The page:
The advent of digitalization has brought numerous benefits to organizations and customers alike. However, it has also opened new cyber loopholes that adversaries can exploit and organizations need to watch out for. From among the many booming technologies in 2022, the Internet of Things (IoT) is growing at a very fast rate and is poised to make a positive impact on business. As per a forecast done by IoT Analytics, the number of connected IoT devices will shoot up to approximately 14.4 billion in 2022.
Though this figure sounds promising, it also raises an alarm when we think about the associated security challenges. In this blog, we will shed light on the top five challenges that threaten the IoT ecosystem and some of the best practices organizations can follow to combat and safeguard their infrastructure against them.
Let's talk about the top five security challenges that organizations must prepare for while adopting IoT.
Use of poor and weak passwords make IoT devices susceptible to brute-force attacks. IoT manufacturers usually hardcode and embed credentials in the IoT devices. Users are required to change these credentials on their first use of the device. However, many users do not change the credentials and this creates opportunities for adversaries. They can very easily carry out a successful brute-force attack. Upon a successful breach they can then further gain access, connect to all the other devices on the network, and compromise them all.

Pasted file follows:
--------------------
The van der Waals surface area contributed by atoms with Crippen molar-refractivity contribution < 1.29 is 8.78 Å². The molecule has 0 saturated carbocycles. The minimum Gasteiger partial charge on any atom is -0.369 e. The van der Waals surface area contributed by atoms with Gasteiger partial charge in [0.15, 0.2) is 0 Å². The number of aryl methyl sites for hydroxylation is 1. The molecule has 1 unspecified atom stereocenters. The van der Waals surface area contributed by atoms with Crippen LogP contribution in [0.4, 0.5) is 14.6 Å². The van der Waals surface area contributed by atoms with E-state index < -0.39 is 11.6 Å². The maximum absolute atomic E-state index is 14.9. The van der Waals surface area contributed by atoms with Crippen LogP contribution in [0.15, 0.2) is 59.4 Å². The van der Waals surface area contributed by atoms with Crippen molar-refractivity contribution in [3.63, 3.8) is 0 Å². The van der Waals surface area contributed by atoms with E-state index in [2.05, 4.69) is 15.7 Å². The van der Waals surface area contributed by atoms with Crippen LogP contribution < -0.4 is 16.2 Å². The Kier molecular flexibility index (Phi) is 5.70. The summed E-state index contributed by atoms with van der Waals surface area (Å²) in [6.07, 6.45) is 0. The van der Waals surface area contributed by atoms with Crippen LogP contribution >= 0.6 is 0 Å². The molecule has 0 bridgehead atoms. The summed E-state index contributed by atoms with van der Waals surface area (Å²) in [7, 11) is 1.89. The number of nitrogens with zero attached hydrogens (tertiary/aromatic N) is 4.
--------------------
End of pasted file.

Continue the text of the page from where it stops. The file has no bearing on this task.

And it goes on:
Malicious actors create IoT botnets to carry out cyberattacks at a large scale wherein they infect a group of internet-connected devices with malware. This army of compromised devices can be remotely accessed by the attackers, and it can be used to steal sensitive data, launch DDoS attacks, and more. The Mirai botnet attack of 2016 is one of the most famous IoT botnet attacks; it launched massive DDoS attacks using hundreds of thousands of compromised devices like IP cameras and home routers, and brought down popular websites like Twitter and GitHub.
And with the recent craze around cryptocurrency, hackers are also deploying botnets to infect IoT devices with crypto mining malware and mining cryptocurrency.
There are no global regulatory standards for IoT manufacturers to comply with, even though it is a quintessential need. This gives cybercriminals a golden opportunity.
Attackers can create rogue IoT devices and deploy them in the network to carry out their malicious activities. Rogue IoT devices can be used to steal confidential data or compromise the entire network.
Rogue devices are not only limited to enterprise networks but have been successful in tapping home networks too. Users who continue using the rogue devices end up providing an entry point for cybercriminals to the entire ecosystem.
The IoT skills gap challenge is very real for organizations. According to the IoT Adoption Survey, 45% of respondents indicated that the skills gap is a challenge faced by enterprises. This creates a security hole and simultaneously opens the door to multiple cyberattacks and IoT security challenges.
Let's look at 11 best practices that organizations can follow to secure their IoT infrastructure:
The world of IoT has a lot to offer, provided organizations and their users secure it from the malicious elements of the cyberworld.
Hope this blog helped you to learn about IoT security. Stay tuned for more intriguing reads!
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